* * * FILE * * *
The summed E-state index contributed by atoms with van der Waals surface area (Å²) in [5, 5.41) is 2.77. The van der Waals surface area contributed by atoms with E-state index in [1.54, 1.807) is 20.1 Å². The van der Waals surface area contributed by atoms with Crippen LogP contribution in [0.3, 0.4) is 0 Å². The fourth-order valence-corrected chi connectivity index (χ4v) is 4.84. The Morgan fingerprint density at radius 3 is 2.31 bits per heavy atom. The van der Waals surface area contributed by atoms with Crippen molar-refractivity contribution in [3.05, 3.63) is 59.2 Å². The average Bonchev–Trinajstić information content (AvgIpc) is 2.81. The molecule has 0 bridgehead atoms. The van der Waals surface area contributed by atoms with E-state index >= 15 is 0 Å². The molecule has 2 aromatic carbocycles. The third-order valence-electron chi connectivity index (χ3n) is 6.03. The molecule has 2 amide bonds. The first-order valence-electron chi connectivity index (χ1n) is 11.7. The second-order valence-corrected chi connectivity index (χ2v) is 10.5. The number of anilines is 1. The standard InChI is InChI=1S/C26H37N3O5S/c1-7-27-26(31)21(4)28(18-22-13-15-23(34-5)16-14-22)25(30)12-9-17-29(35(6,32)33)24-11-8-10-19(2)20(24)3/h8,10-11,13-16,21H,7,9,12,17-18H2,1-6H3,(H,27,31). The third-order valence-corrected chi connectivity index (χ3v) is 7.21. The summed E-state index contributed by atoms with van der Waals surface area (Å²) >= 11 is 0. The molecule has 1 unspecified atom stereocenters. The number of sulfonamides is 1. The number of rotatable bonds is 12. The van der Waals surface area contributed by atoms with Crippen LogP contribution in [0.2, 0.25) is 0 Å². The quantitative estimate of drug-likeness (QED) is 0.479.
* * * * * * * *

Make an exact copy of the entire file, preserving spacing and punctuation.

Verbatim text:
The summed E-state index contributed by atoms with van der Waals surface area (Å²) in [5, 5.41) is 2.77. The van der Waals surface area contributed by atoms with E-state index in [1.54, 1.807) is 20.1 Å². The van der Waals surface area contributed by atoms with Crippen LogP contribution in [0.3, 0.4) is 0 Å². The fourth-order valence-corrected chi connectivity index (χ4v) is 4.84. The Morgan fingerprint density at radius 3 is 2.31 bits per heavy atom. The van der Waals surface area contributed by atoms with Crippen molar-refractivity contribution in [3.05, 3.63) is 59.2 Å². The average Bonchev–Trinajstić information content (AvgIpc) is 2.81. The molecule has 0 bridgehead atoms. The van der Waals surface area contributed by atoms with E-state index >= 15 is 0 Å². The molecule has 2 aromatic carbocycles. The third-order valence-electron chi connectivity index (χ3n) is 6.03. The molecule has 2 amide bonds. The first-order valence-electron chi connectivity index (χ1n) is 11.7. The second-order valence-corrected chi connectivity index (χ2v) is 10.5. The number of anilines is 1. The standard InChI is InChI=1S/C26H37N3O5S/c1-7-27-26(31)21(4)28(18-22-13-15-23(34-5)16-14-22)25(30)12-9-17-29(35(6,32)33)24-11-8-10-19(2)20(24)3/h8,10-11,13-16,21H,7,9,12,17-18H2,1-6H3,(H,27,31). The third-order valence-corrected chi connectivity index (χ3v) is 7.21. The summed E-state index contributed by atoms with van der Waals surface area (Å²) >= 11 is 0. The molecule has 1 unspecified atom stereocenters. The number of sulfonamides is 1. The number of rotatable bonds is 12. The van der Waals surface area contributed by atoms with Crippen LogP contribution in [0.2, 0.25) is 0 Å². The quantitative estimate of drug-likeness (QED) is 0.479.